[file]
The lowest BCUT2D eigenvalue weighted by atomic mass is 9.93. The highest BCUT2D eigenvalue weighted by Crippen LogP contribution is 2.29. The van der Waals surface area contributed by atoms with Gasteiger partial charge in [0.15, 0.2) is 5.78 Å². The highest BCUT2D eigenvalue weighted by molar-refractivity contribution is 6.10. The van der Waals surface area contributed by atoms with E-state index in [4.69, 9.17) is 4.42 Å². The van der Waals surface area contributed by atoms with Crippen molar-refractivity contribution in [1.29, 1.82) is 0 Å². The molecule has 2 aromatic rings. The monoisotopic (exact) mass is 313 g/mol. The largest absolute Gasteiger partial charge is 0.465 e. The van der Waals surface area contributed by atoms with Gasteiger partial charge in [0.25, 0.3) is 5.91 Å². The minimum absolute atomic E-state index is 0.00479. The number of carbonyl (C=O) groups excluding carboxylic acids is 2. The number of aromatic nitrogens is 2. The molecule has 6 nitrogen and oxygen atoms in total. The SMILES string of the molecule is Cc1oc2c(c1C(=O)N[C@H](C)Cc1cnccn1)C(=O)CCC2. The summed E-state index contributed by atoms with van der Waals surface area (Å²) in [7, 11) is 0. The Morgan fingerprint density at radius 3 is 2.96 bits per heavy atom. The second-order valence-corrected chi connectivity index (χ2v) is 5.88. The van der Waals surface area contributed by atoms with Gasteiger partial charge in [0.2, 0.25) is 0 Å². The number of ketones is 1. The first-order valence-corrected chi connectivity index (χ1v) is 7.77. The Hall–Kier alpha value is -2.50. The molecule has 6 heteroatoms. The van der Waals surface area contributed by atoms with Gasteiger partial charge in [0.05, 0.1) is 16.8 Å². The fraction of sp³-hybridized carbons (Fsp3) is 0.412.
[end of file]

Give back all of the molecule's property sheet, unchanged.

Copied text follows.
The lowest BCUT2D eigenvalue weighted by atomic mass is 9.93. The highest BCUT2D eigenvalue weighted by Crippen LogP contribution is 2.29. The van der Waals surface area contributed by atoms with Gasteiger partial charge in [0.15, 0.2) is 5.78 Å². The highest BCUT2D eigenvalue weighted by molar-refractivity contribution is 6.10. The van der Waals surface area contributed by atoms with E-state index in [4.69, 9.17) is 4.42 Å². The van der Waals surface area contributed by atoms with Crippen molar-refractivity contribution in [1.29, 1.82) is 0 Å². The molecule has 2 aromatic rings. The monoisotopic (exact) mass is 313 g/mol. The largest absolute Gasteiger partial charge is 0.465 e. The van der Waals surface area contributed by atoms with Gasteiger partial charge in [0.25, 0.3) is 5.91 Å². The minimum absolute atomic E-state index is 0.00479. The number of carbonyl (C=O) groups excluding carboxylic acids is 2. The number of aromatic nitrogens is 2. The molecule has 6 nitrogen and oxygen atoms in total. The SMILES string of the molecule is Cc1oc2c(c1C(=O)N[C@H](C)Cc1cnccn1)C(=O)CCC2. The summed E-state index contributed by atoms with van der Waals surface area (Å²) in [7, 11) is 0. The Morgan fingerprint density at radius 3 is 2.96 bits per heavy atom. The second-order valence-corrected chi connectivity index (χ2v) is 5.88. The van der Waals surface area contributed by atoms with Gasteiger partial charge in [0.2, 0.25) is 0 Å². The number of ketones is 1. The first-order valence-corrected chi connectivity index (χ1v) is 7.77. The Hall–Kier alpha value is -2.50. The molecule has 6 heteroatoms. The van der Waals surface area contributed by atoms with Gasteiger partial charge in [0.05, 0.1) is 16.8 Å². The fraction of sp³-hybridized carbons (Fsp3) is 0.412.